A Perspective On Suicide: How We Can All Help To Make A Difference

In May of this year, Switzerland's national railway company announced plans to extend measures in order to prevent suicides on its network.

On average, someone in Switzerland tries to commit suicide every other day, and an estimated 1,100 people commit suicide every year. This is a very large number for a population of only eight million.

Unfortunately, according to the Swiss Federal Statistical Office, suicide is among the top 10 causes of death in Switzerland.

What's even more unfortunate is the fact that this issue is swept under the rug, due to its long-standing stigma. And not just in Switzerland, but worldwide.

A few years ago, my father's cousin committed suicide from an overdose of her medication. It was a pity my family couldn't bring themselves to properly discuss the cause of her death, or the fact that, later on, my aunt would attempt the same thing.

I think it's important to talk about suicide and how it affects everyone involved, not just the one individual.

Almost a year ago, we lost comedic genius Robin Williams to suicide, and his death was felt by millions. Never underestimate the impact you can have on someone's life.

The thing that scares me the most about suicide is the fact that people are able to take their own lives. We, as humans, have a primal instinct to live and survive. It's one of the few basic things we have to do in our lives: We survive, eat and reproduce.

We have to realize that when people commit suicide, they've reached a point in their lives that is so dark and hopeless, they override their instincts of survival, and are thus able to take their own lives.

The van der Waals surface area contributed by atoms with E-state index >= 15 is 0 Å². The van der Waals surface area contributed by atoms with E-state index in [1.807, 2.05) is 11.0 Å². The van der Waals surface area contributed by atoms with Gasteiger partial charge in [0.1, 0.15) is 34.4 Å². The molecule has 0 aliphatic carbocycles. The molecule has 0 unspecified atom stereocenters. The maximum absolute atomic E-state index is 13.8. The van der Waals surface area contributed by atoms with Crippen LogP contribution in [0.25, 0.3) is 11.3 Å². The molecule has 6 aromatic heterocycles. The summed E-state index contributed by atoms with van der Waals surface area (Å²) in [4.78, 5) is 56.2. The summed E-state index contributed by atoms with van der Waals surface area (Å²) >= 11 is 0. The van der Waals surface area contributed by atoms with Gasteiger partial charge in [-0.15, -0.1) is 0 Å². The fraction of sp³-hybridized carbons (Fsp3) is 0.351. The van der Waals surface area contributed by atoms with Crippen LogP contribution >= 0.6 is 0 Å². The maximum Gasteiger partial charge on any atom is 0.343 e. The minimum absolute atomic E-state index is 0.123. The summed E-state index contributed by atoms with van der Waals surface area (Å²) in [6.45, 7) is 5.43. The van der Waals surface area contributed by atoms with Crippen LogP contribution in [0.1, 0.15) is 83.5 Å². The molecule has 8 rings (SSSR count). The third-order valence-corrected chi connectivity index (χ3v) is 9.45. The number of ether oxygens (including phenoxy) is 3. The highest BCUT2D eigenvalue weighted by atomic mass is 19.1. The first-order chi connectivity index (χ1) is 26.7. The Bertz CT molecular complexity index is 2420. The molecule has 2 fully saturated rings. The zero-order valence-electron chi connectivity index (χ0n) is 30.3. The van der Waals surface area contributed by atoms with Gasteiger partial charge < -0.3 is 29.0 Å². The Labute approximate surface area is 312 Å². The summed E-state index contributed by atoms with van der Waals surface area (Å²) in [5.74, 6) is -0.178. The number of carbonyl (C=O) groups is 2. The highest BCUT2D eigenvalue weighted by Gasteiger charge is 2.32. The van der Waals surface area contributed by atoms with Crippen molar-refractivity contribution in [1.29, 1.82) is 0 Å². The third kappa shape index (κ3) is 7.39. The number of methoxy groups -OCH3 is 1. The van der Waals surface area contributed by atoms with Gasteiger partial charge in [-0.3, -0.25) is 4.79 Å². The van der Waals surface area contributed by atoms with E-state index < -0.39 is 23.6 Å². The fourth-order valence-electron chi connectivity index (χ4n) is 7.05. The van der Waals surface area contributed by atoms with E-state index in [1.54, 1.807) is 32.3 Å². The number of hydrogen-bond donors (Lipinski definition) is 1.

According to International Suicide Statistics:

  • Over one million people die due to suicide worldwide each year.
  • The global suicide rate is 16 per 100,000 people.
  • On average, one person dies due to suicide every 40 seconds somewhere in the world.
  • 1.8 percent of deaths worldwide are due to suicides.
  • Global suicide rates have increased by 60 percent in the past 45 years.

It's a real issue we must try to combat.

If society demands you look and live a certain way that is unobtainable to you, you end up feeling inadequate and unworthy. If you are being bullied on a daily basis and feel like you have no support from anyone, you can't enjoy waking up to face a new day.

If you feel severely depressed and can't seem to ever find the light at the end of the tunnel, your existence just becomes too painful to go on.

If you're unemployed and the bills just keep piling up, the pressure to support yourself and your possible family can become too great. If the love of your life left you shattered to pieces, you might not want to continue without him or her by your side.

Many other reasons can lead us to feel anxious, hopeless, unaccomplished and undeserving. So much so that ultimately, we commit suicide. But we can stop this. Or at least try to.

Talk about your problems; discuss suicide. If you feel someone needs help, help him or her in any way you can. Be kind to everyone you meet because you don't know the struggle anyone might be going through.

If you don't think one small gesture can make a difference, I would like to share with you "The Starfish Story": A young man is walking along the ocean and sees a beach on which thousands and thousands of starfish have washed ashore. Further along, he sees an old man, walking slowly and stooping often, picking up one starfish after another and tossing each one gently into the ocean.

“Why are you throwing starfish into the ocean?” he asks. “Because the sun is up and the tide is going out. If I don’t throw them further in, they will die.” “But old man, don’t you realize there are miles and miles of beach, with starfish all along! You can’t possibly save them all. You can’t even save one-tenth of them. In fact, even if you work all day, your efforts won’t make any difference at all.”

The old man listened calmly, and then bent down to pick up another starfish. As he threw it into the sea, he said,

“It made a difference to that one.”